Global oil discoveries fell to a record low last year and are showing no sign of recovery, raising the risk of shortages in coming years, the International Energy Agency has warned. The number of conventional oil projects being sanctioned for development also dropped to the lowest level in more than 70 years as low crude prices stifled investment, the IEA said. The Paris-based agency warned late last year that the world was on track for “the next boom and bust cycle”, with supply shortfalls likely to cause “rapid price increases” unless investment in new projects picked up again this year. It said yesterday that such a revival had yet to materialise and that “the level of new sanctioned projects so far in 2017 remains depressed”. Less than 5 billion barrels’ worth of conventional oil resources were sanctioned for development last year, down from almost 7 billion barrels in 2015 and 21 billion barrels in 2014, the year oil prices began their slide. Approvals of offshore projects, which are typically more expensive, fell disproportionately, representing 14 per cent of new project sanctions compared with more than 40 per cent on average over the previous 15 years.
Times 28th April 2017 read more »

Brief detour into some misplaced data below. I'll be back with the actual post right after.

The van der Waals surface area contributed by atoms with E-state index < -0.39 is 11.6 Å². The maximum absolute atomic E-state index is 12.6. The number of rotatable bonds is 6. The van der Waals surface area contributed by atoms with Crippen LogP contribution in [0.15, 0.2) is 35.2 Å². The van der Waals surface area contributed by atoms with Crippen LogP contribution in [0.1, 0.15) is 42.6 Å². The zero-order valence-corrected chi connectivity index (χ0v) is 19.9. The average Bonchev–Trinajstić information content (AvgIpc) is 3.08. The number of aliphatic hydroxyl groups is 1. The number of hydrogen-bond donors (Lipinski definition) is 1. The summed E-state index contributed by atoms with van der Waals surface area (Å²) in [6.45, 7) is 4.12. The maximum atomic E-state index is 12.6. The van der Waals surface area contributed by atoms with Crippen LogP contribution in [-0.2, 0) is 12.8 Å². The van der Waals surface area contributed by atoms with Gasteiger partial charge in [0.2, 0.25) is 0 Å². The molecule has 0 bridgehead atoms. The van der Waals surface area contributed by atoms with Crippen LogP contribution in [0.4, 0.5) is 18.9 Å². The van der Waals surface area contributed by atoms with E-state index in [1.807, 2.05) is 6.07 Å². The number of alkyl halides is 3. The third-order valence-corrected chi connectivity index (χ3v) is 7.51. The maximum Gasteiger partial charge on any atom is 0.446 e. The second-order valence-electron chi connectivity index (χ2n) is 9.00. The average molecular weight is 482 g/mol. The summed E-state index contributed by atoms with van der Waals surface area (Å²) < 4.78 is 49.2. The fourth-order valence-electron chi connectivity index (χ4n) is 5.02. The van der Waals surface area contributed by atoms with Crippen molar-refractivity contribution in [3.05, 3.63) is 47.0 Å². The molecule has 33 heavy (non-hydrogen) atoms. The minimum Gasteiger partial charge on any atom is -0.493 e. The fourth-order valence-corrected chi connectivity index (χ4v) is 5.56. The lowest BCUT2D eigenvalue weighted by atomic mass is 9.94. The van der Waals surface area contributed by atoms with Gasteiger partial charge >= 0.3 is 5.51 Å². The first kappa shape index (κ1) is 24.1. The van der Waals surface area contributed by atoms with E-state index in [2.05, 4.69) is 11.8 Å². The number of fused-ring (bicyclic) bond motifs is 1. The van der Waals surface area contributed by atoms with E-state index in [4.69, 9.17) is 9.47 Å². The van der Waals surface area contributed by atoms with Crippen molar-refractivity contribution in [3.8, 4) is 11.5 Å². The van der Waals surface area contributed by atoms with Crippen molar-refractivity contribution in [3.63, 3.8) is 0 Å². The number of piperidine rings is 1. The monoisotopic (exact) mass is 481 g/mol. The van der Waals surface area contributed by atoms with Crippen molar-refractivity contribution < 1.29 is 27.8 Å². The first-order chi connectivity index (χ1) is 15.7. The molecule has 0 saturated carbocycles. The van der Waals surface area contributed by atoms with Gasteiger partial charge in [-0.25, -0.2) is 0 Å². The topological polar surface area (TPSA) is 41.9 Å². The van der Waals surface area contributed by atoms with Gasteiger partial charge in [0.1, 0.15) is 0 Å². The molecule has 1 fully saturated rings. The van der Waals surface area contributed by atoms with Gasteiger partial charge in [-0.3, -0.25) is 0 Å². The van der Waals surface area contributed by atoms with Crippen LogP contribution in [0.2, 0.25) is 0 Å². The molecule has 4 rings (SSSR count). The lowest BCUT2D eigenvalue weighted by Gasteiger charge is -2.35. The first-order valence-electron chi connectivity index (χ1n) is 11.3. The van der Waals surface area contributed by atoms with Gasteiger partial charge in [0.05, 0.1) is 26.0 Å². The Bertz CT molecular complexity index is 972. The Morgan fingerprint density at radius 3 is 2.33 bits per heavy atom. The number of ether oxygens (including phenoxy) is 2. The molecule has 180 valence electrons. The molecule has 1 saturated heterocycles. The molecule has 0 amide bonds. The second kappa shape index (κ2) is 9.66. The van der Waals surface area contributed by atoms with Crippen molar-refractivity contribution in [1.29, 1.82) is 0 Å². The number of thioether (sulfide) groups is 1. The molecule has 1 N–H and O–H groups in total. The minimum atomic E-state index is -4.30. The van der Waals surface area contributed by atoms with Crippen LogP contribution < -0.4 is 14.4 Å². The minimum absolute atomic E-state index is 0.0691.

Growing number of pension funds divest from fossil fuels. Waltham Forest, a borough in north-east London best known for hosting part of the 2012 Olympics, made history last year when its pension fund for local council workers decided to pull out of fossil fuels. In September 2016, the £735m retirement fund became the first local government pension scheme in the UK to commit to divesting from all fossil fuels. In the months since, the retirement scheme for Southwark, another borough in the British capital, said it would also pull out of fossil fuels, while Hackney’s pension fund announced plans to cut its exposure by 50 per cent. The London schemes join a small but growing number of pension funds across the world that have decided to fully or partially divest from companies that generate revenues from oil, gas and coal. Their withdrawal from these sectors comes as concerns mount that carbon-intensive businesses could incur significant financial losses as governments attempt to tackle climate change. But pulling out of fossil fuel companies remains controversial. While many academics and investment experts argue that schemes that delay divestment could suffer large losses, there are also widespread fears that investors who pull out of carbon-intensive industries prematurely could miss out on future returns.
FT 28th April 2017 read more »